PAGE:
Recent History 2000-2002
July 12, 2002
DAWSON CREEK — Transportation Minister Judith Reid kicked off her tour of the province to discuss challenges facing her department with stops in the Peace Thursday.
Reid, meeting with elected representatives in Fort St. John and Dawson Creek, outlined problems the province is facing and sought feedback on what options should be considered to meet those challenges.
With a reduction in her department’s budget, yet continuing needs to improve the province’s transportation system, some innovative solutions need to be developed.
“There isn’t enough money in (the transportation budget) to meet our future needs,” Reid said.
“I laid out my budget and what the priorities are — the priorities are safety on the roads and maintaining the infrastructure that we already have,” she said. “But obviously we have need for increase in capacity in different places or there’s been changes in the use of roads so the status quo doesn’t meet the needs any more.”
Reid said improving transportation is imperative to improving the province’s economy.
“Obviously in this area it’s absolutely apparent that you can’t get to your fields, you can’t haul your trucks if you don’t have the transportation network.”
According to information provided by Reid, more than $10 billion in highway improvement needs have been identified by the Ministry of Transportation.
“So the question is what do people want the government to do in order to meet those needs?” Reid said.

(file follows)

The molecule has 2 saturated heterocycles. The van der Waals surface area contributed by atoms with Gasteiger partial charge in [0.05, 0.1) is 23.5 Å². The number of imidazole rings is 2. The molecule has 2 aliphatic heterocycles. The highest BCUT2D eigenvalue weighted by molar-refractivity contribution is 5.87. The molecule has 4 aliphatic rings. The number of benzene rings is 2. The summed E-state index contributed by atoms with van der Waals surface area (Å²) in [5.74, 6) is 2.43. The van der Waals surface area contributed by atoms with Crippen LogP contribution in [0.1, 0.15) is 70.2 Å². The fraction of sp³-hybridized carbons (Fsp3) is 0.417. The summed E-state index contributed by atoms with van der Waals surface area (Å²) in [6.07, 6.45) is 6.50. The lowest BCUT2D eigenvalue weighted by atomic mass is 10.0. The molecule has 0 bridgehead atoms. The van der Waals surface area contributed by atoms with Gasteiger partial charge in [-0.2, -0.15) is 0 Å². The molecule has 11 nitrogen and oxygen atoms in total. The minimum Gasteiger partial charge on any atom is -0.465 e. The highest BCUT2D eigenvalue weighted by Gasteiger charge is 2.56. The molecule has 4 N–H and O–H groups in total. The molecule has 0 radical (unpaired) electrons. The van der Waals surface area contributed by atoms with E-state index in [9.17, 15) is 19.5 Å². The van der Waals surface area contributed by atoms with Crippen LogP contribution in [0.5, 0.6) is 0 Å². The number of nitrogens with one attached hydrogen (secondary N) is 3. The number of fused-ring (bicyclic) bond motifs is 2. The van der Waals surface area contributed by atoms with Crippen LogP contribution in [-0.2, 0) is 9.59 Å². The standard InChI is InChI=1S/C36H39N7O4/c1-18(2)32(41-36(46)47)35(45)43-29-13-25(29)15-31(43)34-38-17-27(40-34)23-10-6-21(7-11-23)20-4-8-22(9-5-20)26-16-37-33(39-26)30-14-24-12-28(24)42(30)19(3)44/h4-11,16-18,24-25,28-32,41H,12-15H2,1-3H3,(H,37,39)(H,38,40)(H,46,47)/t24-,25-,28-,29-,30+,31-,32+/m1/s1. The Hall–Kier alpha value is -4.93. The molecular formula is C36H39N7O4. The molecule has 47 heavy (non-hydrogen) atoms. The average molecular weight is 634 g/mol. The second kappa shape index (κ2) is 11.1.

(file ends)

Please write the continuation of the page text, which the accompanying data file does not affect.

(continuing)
Some ideas that have been discussed for road projects include partnerships with businesses, municipalities and the federal government, as well as the possibility of tolls and using different standards.
She said that regional transportation authorities, when they are created, will give people input into such decisions in their areas.
“People believe that we can use our dollars more wisely,” Reid said. “At a time when your dollars are scarce, you have to make sure those dollars are spent absolutely as best as possible.
“This next year in the north here, we’re spending $100 million on the roads and I’m sure there won’t be anyone that says, ‘That’s fine, you can go away now and you don’t have to do anything more.’”
Reid said tolls are unlikely for Northern B.C.
“There’s only certain places in the province where that works — obviously you need high volumes of traffic, so here in the north it’s not going to be a solution for our problems.”
While people have asked Reid about gas taxes, the $730 million the province collects is well below the province’s transportation, which comes in at over $1 billion.